My new novel, The Madness of Sara Mansfield, is out on 1st May 2021. It’s a strange feeling sending this book out into the world. Especially as I’ve never spent so long on a single piece of writing in the past. Over six years I’ve agonised over endless lines as if it were an 88,000 word poem.
One of the elements I‘ve struggle with is worrying how people might perceive some of the political themes. Perhaps because in the past I’ve felt a deep need to explain myself, and so before I could complete this novel I had to undertake the self-healing journey of being absolutely okay with being misunderstood.
I take comfort in the many writers whose work refuses to be hijacked to suit any one political agenda – even Orwell was drawn into explaining the political meanings behind 1984 because both left and right used his words as evidence for their own arguments.
Thinking about this lately, these lines from an older poem of mine keep surfacing. They speak of the ever-evolving nature of the poet, of the fact that we must continually embrace the death of all our ideas & be reborn through our new work if we want to prevent the calcification of the soul. A reminder that our work must remain true to this ephemeral cycle of life & death & rebirth if the words are to contain any lasting substance.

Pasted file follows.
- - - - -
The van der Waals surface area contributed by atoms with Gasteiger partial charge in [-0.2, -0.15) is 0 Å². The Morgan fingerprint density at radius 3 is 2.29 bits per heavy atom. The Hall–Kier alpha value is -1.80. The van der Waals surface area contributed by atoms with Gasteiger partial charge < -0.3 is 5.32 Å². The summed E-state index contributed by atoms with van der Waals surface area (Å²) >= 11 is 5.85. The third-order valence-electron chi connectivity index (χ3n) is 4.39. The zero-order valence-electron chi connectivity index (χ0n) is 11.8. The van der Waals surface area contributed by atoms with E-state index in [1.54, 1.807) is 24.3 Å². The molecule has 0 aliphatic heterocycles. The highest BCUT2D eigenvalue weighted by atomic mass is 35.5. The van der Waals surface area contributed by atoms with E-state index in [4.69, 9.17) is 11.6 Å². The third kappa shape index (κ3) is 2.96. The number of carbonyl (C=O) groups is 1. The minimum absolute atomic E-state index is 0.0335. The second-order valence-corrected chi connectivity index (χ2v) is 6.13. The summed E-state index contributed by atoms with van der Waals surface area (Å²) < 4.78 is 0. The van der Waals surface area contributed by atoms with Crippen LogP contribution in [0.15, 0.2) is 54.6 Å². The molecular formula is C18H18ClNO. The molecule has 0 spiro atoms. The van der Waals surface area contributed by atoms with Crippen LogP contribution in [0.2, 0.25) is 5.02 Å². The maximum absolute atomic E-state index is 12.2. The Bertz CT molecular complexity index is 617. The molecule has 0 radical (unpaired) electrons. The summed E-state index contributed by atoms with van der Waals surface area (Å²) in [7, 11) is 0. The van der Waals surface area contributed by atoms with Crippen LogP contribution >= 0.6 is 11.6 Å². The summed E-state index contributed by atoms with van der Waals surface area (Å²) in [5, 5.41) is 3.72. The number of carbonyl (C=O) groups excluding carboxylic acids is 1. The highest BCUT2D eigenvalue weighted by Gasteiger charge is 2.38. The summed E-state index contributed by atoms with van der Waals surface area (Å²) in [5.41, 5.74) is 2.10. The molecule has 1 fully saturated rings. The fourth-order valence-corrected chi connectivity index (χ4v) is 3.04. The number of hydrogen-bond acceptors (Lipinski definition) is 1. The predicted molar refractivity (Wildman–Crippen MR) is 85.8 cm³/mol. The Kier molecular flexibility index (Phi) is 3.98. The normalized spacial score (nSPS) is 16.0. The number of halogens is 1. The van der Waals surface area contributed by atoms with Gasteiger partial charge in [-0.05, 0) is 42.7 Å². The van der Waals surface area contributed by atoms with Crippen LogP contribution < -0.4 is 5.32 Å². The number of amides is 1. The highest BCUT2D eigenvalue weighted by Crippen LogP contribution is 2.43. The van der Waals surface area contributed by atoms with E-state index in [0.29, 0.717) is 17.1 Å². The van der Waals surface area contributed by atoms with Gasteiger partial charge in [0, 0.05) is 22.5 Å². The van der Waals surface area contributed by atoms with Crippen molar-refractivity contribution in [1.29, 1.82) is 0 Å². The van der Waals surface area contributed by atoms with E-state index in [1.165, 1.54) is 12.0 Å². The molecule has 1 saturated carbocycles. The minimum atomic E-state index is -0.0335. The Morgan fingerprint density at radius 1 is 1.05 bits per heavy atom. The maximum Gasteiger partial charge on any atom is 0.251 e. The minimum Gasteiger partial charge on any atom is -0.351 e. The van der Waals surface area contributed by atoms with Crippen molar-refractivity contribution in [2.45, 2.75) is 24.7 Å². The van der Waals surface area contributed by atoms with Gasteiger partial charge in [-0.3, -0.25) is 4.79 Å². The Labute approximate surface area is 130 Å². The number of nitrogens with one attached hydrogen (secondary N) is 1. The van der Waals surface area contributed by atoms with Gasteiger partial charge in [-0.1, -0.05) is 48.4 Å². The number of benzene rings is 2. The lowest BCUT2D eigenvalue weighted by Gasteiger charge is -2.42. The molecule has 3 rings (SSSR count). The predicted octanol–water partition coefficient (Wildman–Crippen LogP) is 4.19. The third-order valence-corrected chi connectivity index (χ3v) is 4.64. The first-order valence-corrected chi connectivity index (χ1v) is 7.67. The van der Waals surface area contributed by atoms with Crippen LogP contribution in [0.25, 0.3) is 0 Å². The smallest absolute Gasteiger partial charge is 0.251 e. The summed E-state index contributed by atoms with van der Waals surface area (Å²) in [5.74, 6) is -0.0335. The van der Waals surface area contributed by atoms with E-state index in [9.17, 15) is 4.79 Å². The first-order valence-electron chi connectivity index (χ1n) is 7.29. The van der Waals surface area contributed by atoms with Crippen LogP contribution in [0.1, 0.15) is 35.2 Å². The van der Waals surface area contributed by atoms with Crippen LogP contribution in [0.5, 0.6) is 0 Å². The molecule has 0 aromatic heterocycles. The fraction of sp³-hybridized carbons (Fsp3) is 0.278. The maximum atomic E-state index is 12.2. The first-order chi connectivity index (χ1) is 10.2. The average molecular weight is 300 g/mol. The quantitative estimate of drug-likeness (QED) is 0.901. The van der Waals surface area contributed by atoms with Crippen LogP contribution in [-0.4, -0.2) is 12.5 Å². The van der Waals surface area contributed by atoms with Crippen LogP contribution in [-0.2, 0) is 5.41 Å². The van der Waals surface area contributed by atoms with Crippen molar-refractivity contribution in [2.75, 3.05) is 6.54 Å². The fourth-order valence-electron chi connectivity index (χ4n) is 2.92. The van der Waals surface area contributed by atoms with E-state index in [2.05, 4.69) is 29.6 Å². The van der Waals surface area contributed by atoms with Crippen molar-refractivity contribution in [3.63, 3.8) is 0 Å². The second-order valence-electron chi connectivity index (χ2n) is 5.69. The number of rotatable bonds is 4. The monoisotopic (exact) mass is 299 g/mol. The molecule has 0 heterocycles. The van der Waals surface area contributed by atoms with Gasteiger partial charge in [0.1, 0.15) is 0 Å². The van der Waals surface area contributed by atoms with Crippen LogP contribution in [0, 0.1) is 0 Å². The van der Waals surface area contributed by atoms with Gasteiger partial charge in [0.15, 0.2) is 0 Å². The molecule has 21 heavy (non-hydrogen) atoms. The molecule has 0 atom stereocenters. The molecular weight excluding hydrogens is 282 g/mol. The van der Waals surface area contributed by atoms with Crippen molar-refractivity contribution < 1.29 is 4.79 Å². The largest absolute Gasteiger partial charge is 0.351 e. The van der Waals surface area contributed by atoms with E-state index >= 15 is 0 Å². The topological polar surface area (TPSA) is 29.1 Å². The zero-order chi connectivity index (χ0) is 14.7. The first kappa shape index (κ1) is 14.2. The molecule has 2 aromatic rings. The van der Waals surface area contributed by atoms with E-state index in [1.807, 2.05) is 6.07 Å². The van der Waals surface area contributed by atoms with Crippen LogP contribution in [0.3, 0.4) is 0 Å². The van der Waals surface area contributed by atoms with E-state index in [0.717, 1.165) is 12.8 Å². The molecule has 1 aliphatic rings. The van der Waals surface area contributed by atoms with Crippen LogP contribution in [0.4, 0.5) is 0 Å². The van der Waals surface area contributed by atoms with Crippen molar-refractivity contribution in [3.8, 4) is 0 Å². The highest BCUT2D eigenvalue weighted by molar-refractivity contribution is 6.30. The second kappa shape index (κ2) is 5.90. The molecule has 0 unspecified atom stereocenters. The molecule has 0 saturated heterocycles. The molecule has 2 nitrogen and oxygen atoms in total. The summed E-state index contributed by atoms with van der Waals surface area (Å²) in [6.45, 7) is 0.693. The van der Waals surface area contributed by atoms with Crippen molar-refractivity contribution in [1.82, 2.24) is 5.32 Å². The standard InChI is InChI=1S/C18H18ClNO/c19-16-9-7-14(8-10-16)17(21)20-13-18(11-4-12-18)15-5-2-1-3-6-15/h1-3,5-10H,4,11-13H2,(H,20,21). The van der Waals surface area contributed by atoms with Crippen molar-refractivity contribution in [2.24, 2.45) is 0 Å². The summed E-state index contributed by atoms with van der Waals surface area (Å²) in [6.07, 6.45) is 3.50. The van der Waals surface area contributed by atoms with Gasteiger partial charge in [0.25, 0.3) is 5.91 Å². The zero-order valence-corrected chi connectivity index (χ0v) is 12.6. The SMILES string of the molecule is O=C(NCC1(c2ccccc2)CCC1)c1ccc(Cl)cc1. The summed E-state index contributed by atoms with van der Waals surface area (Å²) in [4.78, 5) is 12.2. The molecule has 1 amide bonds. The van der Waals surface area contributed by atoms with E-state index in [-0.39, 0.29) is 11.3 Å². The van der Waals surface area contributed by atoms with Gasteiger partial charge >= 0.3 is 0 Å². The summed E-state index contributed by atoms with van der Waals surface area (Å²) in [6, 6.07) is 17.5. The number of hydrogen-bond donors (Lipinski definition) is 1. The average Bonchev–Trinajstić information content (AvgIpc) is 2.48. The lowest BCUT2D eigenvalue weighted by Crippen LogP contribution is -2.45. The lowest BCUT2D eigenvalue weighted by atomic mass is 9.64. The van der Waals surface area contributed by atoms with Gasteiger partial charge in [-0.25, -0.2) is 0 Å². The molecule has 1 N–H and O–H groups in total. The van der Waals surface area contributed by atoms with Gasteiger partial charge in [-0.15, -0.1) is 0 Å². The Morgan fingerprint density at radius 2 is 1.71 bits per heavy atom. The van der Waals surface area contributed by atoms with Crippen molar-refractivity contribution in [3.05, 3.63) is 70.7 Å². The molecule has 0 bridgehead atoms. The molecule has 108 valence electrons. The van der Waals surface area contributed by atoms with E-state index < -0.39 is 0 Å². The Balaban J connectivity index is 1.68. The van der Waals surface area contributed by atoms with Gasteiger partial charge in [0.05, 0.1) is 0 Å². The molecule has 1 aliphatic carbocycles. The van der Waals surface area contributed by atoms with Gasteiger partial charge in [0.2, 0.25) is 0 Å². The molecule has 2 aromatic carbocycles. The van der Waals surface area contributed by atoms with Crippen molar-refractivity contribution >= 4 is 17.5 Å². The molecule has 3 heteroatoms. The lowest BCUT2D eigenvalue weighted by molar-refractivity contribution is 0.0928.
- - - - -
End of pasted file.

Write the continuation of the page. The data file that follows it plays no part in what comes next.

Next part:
The final line reminds me that people will discover in the work exactly what they want. No more, no less, and this is what I aspire towards.
Psycholingualgeography (excerpt from)
I was an acorn
on the tree
I was the seed
of a woman who died
I was made whole – shaped from song
a tiny acorn on the tree
who dreamed of womanhood and
this is the second time I was born
what you look for in me, you will find